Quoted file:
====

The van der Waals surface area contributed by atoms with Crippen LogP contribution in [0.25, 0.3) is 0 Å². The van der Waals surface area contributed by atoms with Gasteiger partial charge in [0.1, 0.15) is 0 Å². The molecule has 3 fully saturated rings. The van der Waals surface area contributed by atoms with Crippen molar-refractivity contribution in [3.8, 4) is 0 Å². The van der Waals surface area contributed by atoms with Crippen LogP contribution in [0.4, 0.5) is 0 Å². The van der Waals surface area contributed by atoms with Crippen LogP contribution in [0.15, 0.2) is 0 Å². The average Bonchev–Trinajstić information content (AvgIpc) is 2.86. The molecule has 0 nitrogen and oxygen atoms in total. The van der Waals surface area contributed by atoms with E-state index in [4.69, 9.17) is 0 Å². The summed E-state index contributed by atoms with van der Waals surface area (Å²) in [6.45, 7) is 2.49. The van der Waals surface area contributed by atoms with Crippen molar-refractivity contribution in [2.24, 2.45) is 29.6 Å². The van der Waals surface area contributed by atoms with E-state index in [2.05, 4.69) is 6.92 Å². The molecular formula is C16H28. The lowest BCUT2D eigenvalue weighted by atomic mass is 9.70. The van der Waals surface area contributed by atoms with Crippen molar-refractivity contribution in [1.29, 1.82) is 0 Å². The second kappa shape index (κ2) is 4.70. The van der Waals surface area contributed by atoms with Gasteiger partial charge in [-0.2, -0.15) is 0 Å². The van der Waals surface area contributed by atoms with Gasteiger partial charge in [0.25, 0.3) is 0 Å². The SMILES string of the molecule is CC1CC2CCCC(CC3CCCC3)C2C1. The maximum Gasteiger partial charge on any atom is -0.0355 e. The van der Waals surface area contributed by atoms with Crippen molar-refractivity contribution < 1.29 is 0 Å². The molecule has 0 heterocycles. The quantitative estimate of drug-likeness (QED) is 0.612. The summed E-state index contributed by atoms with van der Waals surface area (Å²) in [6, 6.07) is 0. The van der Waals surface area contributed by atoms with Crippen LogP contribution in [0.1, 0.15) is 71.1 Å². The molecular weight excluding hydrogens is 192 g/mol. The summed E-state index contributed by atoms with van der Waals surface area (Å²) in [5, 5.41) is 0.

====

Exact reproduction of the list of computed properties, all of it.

The van der Waals surface area contributed by atoms with Crippen LogP contribution in [0.25, 0.3) is 0 Å². The van der Waals surface area contributed by atoms with Gasteiger partial charge in [0.1, 0.15) is 0 Å². The molecule has 3 fully saturated rings. The van der Waals surface area contributed by atoms with Crippen molar-refractivity contribution in [3.8, 4) is 0 Å². The van der Waals surface area contributed by atoms with Crippen LogP contribution in [0.4, 0.5) is 0 Å². The van der Waals surface area contributed by atoms with Crippen LogP contribution in [0.15, 0.2) is 0 Å². The average Bonchev–Trinajstić information content (AvgIpc) is 2.86. The molecule has 0 nitrogen and oxygen atoms in total. The van der Waals surface area contributed by atoms with E-state index in [4.69, 9.17) is 0 Å². The summed E-state index contributed by atoms with van der Waals surface area (Å²) in [6.45, 7) is 2.49. The van der Waals surface area contributed by atoms with Crippen molar-refractivity contribution in [2.24, 2.45) is 29.6 Å². The van der Waals surface area contributed by atoms with E-state index in [2.05, 4.69) is 6.92 Å². The molecular formula is C16H28. The lowest BCUT2D eigenvalue weighted by atomic mass is 9.70. The van der Waals surface area contributed by atoms with Crippen molar-refractivity contribution in [1.29, 1.82) is 0 Å². The second kappa shape index (κ2) is 4.70. The van der Waals surface area contributed by atoms with Gasteiger partial charge in [-0.2, -0.15) is 0 Å². The van der Waals surface area contributed by atoms with Gasteiger partial charge in [0.25, 0.3) is 0 Å². The SMILES string of the molecule is CC1CC2CCCC(CC3CCCC3)C2C1. The maximum Gasteiger partial charge on any atom is -0.0355 e. The van der Waals surface area contributed by atoms with Crippen molar-refractivity contribution < 1.29 is 0 Å². The molecule has 0 heterocycles. The quantitative estimate of drug-likeness (QED) is 0.612. The summed E-state index contributed by atoms with van der Waals surface area (Å²) in [6, 6.07) is 0. The van der Waals surface area contributed by atoms with Crippen LogP contribution in [0.1, 0.15) is 71.1 Å². The molecular weight excluding hydrogens is 192 g/mol. The summed E-state index contributed by atoms with van der Waals surface area (Å²) in [5, 5.41) is 0.